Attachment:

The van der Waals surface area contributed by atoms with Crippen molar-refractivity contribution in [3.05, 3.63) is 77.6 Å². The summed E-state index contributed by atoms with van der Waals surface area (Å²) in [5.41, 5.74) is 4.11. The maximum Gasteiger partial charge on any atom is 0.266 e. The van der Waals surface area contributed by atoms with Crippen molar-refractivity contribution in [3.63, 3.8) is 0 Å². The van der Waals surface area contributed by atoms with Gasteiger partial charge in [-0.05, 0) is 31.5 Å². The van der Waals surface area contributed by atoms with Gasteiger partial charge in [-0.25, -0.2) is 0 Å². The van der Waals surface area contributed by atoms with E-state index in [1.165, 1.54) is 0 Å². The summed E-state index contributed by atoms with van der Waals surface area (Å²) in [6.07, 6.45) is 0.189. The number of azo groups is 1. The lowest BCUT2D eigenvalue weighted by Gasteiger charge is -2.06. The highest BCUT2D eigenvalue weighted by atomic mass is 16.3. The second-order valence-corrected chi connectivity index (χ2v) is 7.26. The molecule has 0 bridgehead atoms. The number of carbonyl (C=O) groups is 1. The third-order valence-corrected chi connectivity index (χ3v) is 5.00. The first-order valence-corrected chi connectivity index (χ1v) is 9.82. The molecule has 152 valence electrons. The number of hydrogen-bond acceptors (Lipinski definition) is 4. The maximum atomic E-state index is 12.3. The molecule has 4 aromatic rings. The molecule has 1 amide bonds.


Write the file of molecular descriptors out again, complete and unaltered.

The van der Waals surface area contributed by atoms with Crippen molar-refractivity contribution in [3.05, 3.63) is 77.6 Å². The summed E-state index contributed by atoms with van der Waals surface area (Å²) in [5.41, 5.74) is 4.11. The maximum Gasteiger partial charge on any atom is 0.266 e. The van der Waals surface area contributed by atoms with Crippen molar-refractivity contribution in [3.63, 3.8) is 0 Å². The van der Waals surface area contributed by atoms with Gasteiger partial charge in [-0.05, 0) is 31.5 Å². The van der Waals surface area contributed by atoms with Gasteiger partial charge in [-0.25, -0.2) is 0 Å². The van der Waals surface area contributed by atoms with E-state index in [1.165, 1.54) is 0 Å². The summed E-state index contributed by atoms with van der Waals surface area (Å²) in [6.07, 6.45) is 0.189. The number of azo groups is 1. The lowest BCUT2D eigenvalue weighted by Gasteiger charge is -2.06. The highest BCUT2D eigenvalue weighted by atomic mass is 16.3. The second-order valence-corrected chi connectivity index (χ2v) is 7.26. The molecule has 0 bridgehead atoms. The number of carbonyl (C=O) groups is 1. The third-order valence-corrected chi connectivity index (χ3v) is 5.00. The first-order valence-corrected chi connectivity index (χ1v) is 9.82. The molecule has 152 valence electrons. The number of hydrogen-bond acceptors (Lipinski definition) is 4. The maximum atomic E-state index is 12.3. The molecule has 4 aromatic rings. The molecule has 1 amide bonds.